"Console Root\ADSI Edit\Domain [yourdc.yourdomain.tld]\DC=yourdomain,DC=tld\CN=users"
where yourdc.yourdomain.tld is the FQDN of your DC. So, on the line below, change the default values to the values of your domain using the settings you got from above:
Next, you will need to enter a username and password for a user in your Active Directory. This user does not need any special privileges but you should make sure that the user's password is set to not expire. The format of the user should be entered as "cn=username,cn=Users,dc=example,dc=com". Again, I suggest you read the comments in the script carefully. Note that because you are entering a password here in clear text, I would make sure that this script is only readable by root. Once you have the information you need, change the lines:
to the appropriate values.
* Please note that if the password you use contains the $ sign (and perhaps others? I am not familiar with perl really, but some characters such as $ and probably also quotes have special meaning) you will have to escape them appropriatly with the backslash or perl will complain. For exaple, if your password is: pa$$word, you would have to enter: pa\$\$word here. Once you have made all the changes to the script you should save it (hit Esc, and then :wq): save and exit vi Now, make the script executable and test out the script and see if it works:
chmod 755 /usr/bin/ 
If the script runs successfully, you should now have a file in /etc/postfix called exchange_recipients listing all your email addresses. To verify this, issue the command:
less /etc/postfix/exchange_recipients 
(of course, replace this with the file name you chose earlier, if needed) You should see a list scroll by with format similar to this:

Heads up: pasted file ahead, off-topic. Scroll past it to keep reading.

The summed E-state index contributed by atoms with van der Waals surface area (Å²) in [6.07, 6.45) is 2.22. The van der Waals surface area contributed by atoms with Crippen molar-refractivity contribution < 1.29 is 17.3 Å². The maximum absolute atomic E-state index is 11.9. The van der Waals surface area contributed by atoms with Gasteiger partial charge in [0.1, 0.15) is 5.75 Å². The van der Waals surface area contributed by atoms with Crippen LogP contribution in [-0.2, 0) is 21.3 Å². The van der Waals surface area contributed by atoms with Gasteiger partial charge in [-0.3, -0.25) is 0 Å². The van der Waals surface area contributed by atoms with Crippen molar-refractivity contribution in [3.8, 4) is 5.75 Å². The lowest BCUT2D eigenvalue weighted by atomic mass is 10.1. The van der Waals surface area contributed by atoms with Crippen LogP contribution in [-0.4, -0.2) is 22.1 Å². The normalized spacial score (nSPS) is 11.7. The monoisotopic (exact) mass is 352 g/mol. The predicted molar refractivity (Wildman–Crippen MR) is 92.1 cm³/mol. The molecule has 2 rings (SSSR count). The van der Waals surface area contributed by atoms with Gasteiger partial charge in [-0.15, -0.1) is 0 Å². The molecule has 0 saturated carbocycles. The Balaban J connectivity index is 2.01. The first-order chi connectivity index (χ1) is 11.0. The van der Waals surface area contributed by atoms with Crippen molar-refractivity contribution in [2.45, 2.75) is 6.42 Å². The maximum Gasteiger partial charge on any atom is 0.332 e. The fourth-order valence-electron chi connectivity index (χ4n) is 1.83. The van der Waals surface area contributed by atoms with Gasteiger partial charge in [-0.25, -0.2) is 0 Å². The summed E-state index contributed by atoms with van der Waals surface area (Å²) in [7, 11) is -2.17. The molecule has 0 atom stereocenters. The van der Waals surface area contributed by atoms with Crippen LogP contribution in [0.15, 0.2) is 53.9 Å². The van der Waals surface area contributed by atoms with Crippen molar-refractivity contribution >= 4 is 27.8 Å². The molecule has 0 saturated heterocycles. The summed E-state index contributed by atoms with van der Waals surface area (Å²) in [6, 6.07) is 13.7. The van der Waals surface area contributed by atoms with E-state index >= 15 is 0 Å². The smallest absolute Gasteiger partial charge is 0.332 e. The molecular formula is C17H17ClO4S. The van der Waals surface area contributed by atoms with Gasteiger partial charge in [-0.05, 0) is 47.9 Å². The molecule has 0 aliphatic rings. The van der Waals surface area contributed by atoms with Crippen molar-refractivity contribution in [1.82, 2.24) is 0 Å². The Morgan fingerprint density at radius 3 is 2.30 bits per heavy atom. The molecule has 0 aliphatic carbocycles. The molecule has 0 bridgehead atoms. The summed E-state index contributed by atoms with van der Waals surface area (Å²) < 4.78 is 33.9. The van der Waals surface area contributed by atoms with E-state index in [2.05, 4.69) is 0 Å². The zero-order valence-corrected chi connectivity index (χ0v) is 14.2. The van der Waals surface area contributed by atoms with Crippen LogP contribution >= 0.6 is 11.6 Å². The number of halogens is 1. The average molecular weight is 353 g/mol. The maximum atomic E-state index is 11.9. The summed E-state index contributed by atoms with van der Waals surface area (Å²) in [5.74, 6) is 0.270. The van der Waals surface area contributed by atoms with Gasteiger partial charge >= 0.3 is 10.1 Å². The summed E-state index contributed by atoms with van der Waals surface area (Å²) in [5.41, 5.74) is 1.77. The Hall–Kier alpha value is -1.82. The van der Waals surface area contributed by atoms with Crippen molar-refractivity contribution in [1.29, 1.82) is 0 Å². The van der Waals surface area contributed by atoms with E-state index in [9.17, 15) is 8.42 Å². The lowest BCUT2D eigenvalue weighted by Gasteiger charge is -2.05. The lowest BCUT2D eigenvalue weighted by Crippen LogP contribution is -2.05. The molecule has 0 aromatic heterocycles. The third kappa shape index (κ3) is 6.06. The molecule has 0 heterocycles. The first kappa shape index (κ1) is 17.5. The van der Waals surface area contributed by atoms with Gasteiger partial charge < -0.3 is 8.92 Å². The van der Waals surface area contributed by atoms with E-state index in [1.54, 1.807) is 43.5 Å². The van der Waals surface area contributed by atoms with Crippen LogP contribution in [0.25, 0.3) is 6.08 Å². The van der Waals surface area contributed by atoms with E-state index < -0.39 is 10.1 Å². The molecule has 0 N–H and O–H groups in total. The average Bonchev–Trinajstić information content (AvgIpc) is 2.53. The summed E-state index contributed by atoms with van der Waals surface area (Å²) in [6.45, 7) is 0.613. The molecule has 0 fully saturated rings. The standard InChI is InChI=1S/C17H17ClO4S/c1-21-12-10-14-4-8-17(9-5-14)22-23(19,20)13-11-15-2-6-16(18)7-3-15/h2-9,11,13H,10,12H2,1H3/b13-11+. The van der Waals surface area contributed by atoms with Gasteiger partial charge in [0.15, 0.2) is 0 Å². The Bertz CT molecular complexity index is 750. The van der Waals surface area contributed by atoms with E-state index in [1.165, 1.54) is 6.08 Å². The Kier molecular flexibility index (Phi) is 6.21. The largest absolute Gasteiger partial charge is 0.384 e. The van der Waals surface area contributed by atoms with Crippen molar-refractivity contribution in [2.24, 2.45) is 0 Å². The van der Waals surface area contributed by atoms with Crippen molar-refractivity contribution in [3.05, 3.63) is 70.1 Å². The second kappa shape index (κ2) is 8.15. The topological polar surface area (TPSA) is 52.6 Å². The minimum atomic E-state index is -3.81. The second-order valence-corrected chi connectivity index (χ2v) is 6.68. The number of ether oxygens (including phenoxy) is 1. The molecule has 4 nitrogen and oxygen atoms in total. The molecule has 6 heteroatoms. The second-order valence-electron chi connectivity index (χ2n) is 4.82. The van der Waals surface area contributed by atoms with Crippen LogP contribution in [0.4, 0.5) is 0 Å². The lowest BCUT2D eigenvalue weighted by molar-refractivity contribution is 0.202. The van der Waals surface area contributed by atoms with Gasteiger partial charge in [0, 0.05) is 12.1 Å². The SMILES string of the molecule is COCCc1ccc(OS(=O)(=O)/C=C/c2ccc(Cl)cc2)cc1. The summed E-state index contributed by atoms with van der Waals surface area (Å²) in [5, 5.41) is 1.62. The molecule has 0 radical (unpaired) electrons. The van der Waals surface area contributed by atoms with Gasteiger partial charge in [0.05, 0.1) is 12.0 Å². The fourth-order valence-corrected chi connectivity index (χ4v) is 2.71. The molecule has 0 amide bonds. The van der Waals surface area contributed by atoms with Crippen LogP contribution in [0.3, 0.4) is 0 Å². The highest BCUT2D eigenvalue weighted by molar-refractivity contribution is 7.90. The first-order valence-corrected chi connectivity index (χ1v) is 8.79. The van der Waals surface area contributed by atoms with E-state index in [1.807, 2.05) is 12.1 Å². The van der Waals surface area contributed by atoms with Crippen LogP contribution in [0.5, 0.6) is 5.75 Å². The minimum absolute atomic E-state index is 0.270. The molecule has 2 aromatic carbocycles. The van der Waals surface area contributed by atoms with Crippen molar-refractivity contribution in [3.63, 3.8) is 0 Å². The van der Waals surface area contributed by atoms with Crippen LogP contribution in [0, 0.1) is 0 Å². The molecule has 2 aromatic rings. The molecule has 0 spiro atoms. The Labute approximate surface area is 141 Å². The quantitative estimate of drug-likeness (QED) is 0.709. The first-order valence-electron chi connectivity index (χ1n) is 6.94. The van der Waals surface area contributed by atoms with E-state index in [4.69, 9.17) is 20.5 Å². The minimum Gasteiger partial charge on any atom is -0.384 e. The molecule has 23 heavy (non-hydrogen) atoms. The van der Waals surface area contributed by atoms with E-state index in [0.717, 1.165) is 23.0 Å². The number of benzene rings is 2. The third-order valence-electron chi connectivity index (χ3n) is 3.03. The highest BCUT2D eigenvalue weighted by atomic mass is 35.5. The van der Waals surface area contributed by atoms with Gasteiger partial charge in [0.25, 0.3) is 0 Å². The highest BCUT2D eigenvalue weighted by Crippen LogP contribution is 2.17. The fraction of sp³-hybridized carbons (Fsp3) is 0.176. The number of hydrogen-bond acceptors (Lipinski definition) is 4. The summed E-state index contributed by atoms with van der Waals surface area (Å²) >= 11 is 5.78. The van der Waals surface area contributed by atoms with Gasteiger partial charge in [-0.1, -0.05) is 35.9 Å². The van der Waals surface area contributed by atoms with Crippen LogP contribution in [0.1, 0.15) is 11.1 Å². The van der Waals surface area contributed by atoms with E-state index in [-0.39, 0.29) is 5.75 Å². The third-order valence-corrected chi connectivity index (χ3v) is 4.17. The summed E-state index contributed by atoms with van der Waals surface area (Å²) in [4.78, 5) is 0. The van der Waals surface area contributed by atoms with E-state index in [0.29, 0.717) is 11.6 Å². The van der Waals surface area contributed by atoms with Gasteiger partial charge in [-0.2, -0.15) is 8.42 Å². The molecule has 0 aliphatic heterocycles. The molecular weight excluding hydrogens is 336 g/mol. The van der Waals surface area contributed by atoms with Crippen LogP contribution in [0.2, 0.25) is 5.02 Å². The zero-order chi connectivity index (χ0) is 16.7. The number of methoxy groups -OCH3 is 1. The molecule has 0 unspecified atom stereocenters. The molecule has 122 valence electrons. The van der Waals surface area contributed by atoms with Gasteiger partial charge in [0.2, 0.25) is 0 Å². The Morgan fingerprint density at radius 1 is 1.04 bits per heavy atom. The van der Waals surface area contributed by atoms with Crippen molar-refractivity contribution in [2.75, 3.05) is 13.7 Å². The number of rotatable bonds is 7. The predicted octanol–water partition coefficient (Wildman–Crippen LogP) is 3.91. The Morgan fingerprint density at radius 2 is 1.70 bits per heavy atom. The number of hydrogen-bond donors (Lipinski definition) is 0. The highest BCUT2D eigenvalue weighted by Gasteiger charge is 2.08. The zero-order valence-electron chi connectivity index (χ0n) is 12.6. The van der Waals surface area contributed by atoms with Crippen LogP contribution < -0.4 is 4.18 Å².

[email protected] OK
[email protected] OK
[email protected] OK 


Some final comments: If you look at your file, you will see that the unknown_local_recipient_reject_code is set to 550. However, this directive does not control the rejection code for a recipient that is not listed in the relay_recipients_maps. The default rejection code for unknown users is 550, which is most likely what you want, but if you ever wanted to change it, the directive to change is

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By: Anonymous

Postfix can directly query Active directory and the setup is much simpler.  In addition, your postfix setup is now always up-to-date on active users.  In add:

relay_recipient_maps = ldap:/etc/postfix/


server_host = ldap://
search_base = cn=Users,dc=example,dc=com
timeout = 5
bind = yes
version = 3
bind_dn = [email protected]
bind_pw = ADusersPW
query_filter = (proxyAddresses=smtp:%s)
result_attribute = extensionAttribute1
domain = hash:/etc/postfix/transport

in transport:

Lastly in the Active Domain user management you need to put "OK" (no quotes) in the extensionAtribute1 for each user you wish to allow to receive external email.  This is required because Postfix looks for OK in the lookup response, anything else is a negative response.


Woody (woody at linif dot org)